Author's School

Arts & Sciences

Author's Department

Women, Gender and Sexuality Studies

Additional Affiliations

Director, Women, Gender, and Sexuality Studies Program; Adjunct Associate Professor, Department of History; Associate Professor, Department of Education; Associate Professor, Women, Gender, and Sexuality Studies Program; Faculty with the Feminist Critical Analysis Seminar

Document Type

Book Chapter

Publication Date



Although US universities in the early twentieth century offered the promise of meritocratic entry into the academic profession via the graduate training they provided, they did not fulfill that promise for women. Most women who trained for the PhD in social sciences—the focus of this chapter—and who remained in academia could only find positions in colleges. There they pursued scholarship, teaching, and service, the three central activities of the professional scholar, but found themselves restricted by the expectations of large teaching loads, limited resources, and lack of opportunity to train graduate students in these largely teaching institutions. Yet even in these environments, women social scientists created thriving careers, pursued research, located financial support for their research, and in the end transformed the colleges to be more receptive to faculty and student scholarship. In contrast, the few women scholars who were hired by universities as teachers and/or scholars had to negotiate carefully these institutional cultures, which were not by and large hospitable to women researchers, in an effort to obtain the recognition and support their male counterparts routinely received. The focus of this chapter is on women who, in the 1920s and 1930s, did make a place for themselves as researchers in American universities, how they accomplished this, and what they accomplished.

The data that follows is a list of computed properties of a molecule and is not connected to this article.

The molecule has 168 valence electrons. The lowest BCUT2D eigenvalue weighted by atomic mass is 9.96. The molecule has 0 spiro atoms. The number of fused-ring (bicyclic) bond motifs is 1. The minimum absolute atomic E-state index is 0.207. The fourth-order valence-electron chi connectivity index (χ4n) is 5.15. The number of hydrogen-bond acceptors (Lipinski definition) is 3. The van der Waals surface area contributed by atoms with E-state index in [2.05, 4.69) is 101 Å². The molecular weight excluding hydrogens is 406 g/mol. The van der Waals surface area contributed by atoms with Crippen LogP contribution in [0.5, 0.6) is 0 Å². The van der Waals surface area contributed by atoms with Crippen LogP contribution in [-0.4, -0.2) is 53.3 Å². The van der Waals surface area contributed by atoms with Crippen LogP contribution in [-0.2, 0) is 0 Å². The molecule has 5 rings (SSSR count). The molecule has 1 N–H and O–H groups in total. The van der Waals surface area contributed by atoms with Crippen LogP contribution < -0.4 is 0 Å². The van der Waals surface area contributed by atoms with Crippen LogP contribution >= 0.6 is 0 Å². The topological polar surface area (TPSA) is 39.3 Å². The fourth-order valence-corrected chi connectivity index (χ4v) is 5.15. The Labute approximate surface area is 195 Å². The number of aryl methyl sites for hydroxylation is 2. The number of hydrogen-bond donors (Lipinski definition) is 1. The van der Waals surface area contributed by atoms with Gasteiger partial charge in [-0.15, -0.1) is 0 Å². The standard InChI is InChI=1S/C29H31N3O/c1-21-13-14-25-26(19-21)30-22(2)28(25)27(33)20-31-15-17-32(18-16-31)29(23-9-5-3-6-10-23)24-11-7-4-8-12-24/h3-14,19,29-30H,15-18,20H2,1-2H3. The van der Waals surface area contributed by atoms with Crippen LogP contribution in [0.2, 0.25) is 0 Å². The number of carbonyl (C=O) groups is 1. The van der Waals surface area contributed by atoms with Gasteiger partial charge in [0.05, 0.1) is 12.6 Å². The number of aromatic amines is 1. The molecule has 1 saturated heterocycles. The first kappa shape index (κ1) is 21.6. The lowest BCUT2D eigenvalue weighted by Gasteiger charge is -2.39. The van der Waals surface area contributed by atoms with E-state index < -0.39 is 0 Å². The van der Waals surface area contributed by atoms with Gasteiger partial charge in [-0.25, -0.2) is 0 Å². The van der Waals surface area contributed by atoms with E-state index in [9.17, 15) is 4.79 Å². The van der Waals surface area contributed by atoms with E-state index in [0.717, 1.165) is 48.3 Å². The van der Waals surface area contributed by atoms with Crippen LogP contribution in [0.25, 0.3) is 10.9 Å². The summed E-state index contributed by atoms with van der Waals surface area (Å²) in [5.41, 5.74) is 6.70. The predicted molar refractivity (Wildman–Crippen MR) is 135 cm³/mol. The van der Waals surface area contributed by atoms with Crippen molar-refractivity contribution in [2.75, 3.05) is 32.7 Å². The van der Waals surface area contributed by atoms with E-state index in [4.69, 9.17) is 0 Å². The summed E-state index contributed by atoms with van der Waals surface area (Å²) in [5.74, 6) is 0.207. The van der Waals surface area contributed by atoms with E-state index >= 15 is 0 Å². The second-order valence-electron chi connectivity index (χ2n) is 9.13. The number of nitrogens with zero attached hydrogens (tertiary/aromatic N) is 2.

Book chapter "Gender, Professional Knowledge, and Institutional Power: Women Social Scientists and the Research University," published in The 'Woman Question' and Higher Education: Perspectives on Gender and Knowledge Production in America, ed. Ann Mari May (Cheltenham, UK: Edward Elgar, 2008).


This is a draft of a chapter that has been published by Edward Elgar Publishing in The 'Woman Question' and Higher Education: Perspectives on Gender and Knowledge Production in America, edited by Ann Mari May, published in 2008. DOI: 10.4337/9781848440159.00012

This extract is taken from the author's original manuscript and has not been edited. The definitive, published, version of record is available on Elgar Online.